A lot of those extra calories came from sodas, which kids and teens drink when they eat out, the researchers said.
This problem is particularly acute among poorer families. Eating at fast-food restaurants is a way to get a lot of food inexpensively, Powell noted.
"Even with the general outcry that portions are too big, too high in sodium, fat and sugar, restaurants and fast food chains continue to increase the portion sizes of their foods," said Samantha Heller, an exercise physiologist and clinical nutrition coordinator at the Center for Cancer Care at Griffin Hospital in Derby, Conn.
For example, she said, Wendy's recently introduced the "Triple Baconator," which has about 1,300 calories and Subway introduced "Footlong" recession specials that have almost 1,200 calories each, she said.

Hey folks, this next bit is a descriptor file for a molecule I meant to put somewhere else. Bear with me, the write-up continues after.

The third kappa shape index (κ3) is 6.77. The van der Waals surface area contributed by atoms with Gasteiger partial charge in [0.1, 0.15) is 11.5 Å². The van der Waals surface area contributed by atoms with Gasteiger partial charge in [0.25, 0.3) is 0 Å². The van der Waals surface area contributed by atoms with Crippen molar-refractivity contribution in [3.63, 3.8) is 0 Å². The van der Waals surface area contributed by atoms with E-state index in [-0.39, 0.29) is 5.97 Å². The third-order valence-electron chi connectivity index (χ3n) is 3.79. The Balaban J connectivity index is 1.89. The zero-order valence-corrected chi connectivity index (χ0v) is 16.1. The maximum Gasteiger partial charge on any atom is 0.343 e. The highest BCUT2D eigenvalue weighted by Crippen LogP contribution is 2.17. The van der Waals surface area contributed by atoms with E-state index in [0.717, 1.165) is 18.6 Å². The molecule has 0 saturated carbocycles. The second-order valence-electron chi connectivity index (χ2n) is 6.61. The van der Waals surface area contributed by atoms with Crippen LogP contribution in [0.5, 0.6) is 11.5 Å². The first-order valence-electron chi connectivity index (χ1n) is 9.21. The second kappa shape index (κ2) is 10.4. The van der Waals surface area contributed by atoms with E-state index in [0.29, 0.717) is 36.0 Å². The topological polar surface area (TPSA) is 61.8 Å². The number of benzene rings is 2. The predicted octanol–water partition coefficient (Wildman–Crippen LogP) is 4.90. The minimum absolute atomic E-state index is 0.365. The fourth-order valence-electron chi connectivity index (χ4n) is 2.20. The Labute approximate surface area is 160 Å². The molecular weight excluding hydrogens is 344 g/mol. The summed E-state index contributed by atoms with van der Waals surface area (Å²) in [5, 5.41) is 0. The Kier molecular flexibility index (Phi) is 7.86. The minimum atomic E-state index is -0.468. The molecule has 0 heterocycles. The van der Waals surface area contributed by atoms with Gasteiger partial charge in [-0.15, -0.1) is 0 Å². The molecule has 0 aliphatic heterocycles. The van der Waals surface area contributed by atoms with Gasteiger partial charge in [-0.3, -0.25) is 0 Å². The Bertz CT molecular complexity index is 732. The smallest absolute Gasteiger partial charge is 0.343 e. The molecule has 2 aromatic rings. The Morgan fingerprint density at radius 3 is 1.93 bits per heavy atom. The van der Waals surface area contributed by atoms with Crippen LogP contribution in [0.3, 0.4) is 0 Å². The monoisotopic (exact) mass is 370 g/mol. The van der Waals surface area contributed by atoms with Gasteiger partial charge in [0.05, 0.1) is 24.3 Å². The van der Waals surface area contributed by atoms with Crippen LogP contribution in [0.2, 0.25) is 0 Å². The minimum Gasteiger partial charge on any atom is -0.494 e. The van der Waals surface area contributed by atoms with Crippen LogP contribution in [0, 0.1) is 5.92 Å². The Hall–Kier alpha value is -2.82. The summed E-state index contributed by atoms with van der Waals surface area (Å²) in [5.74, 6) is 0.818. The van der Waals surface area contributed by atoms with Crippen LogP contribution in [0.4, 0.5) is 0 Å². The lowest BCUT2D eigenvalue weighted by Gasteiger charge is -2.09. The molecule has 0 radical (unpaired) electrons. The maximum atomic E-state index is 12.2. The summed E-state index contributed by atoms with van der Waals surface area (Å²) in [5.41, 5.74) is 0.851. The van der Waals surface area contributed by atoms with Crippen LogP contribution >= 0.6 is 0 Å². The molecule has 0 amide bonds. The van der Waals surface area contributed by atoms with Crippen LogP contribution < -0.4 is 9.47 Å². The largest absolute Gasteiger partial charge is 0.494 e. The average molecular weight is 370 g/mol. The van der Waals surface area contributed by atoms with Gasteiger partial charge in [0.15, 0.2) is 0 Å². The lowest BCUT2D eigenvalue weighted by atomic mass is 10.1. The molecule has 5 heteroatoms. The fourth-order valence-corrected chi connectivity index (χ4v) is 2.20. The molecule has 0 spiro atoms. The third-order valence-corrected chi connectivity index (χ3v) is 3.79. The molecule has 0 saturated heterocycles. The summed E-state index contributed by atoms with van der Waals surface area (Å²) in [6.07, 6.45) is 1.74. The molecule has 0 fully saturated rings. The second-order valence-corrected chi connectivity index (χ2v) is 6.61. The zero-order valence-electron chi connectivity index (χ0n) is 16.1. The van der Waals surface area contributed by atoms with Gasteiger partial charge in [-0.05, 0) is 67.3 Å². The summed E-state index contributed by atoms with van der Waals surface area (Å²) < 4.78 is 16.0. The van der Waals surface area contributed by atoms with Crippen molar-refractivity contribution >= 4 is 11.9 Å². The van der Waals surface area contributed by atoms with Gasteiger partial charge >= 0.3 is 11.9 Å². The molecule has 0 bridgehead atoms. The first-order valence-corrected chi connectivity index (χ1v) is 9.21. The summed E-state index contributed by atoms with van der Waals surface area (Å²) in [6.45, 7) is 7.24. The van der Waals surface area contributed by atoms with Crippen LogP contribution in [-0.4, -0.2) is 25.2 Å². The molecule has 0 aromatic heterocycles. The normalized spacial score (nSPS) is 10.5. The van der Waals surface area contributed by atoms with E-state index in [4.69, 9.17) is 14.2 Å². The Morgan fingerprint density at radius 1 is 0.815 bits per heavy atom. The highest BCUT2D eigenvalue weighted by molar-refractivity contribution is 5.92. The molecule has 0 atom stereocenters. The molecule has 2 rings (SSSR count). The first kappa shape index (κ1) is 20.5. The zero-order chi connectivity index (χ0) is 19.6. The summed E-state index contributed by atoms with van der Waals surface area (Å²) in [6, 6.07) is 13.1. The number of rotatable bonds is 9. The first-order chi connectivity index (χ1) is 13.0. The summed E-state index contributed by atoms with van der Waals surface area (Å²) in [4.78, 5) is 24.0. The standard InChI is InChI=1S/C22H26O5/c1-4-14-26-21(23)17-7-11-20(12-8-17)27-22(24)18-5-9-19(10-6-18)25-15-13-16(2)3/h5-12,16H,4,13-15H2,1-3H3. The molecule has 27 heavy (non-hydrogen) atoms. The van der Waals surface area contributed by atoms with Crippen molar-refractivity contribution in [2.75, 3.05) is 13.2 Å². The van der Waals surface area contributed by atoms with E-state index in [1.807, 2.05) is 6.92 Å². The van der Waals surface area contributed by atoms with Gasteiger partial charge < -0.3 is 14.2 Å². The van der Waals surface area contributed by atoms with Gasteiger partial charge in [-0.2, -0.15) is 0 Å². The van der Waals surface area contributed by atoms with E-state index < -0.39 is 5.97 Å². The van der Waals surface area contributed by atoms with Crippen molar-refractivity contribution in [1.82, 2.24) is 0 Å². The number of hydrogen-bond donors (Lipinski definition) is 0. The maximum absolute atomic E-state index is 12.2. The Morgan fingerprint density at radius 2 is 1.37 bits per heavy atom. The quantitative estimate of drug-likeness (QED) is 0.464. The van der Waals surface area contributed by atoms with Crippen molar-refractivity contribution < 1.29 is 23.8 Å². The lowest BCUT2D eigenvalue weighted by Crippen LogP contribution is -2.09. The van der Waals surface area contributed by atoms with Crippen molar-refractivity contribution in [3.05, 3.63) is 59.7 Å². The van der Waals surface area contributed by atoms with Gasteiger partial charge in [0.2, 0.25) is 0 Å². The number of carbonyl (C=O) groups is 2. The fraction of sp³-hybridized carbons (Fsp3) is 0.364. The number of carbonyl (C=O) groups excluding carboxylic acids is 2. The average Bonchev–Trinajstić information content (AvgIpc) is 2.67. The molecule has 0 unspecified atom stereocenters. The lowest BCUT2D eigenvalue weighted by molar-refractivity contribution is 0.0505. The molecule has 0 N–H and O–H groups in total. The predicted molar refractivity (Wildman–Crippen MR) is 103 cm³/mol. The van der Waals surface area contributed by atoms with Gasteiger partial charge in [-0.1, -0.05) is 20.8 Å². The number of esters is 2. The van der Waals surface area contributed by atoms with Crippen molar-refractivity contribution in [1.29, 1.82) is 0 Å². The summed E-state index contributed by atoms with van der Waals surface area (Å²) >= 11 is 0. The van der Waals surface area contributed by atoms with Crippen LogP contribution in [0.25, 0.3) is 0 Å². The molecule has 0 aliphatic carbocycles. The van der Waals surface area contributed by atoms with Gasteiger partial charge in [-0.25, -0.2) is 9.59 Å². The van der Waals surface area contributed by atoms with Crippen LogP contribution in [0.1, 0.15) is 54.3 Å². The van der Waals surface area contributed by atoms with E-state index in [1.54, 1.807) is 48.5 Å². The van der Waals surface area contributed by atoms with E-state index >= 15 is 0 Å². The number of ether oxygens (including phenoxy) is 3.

"In addition, food companies incentivize buying the jumbo-sized products compared with the smaller portion," Heller added, noting that a recent study in the Archives of Internal Medicine, reported that "competition has encouraged the food industry to offer larger-size portions as a way to expand market share."
"It's no wonder kids are gaining weight and suffering from adult diseases such as high blood pressure and type 2 diabetes. We need to encourage people to cook at home more often and dispel the myth that eating at home is more expensive than eating out," she added.
"Planning menus ahead, making shopping lists and carving out time for home-cooked meals will make eating at home easier, more enjoyable and healthier for the whole family," Heller said.
For more information on healthful eating, visit the U.S. Department of Agriculture.
SOURCES: Lisa Powell, Ph.D., pr
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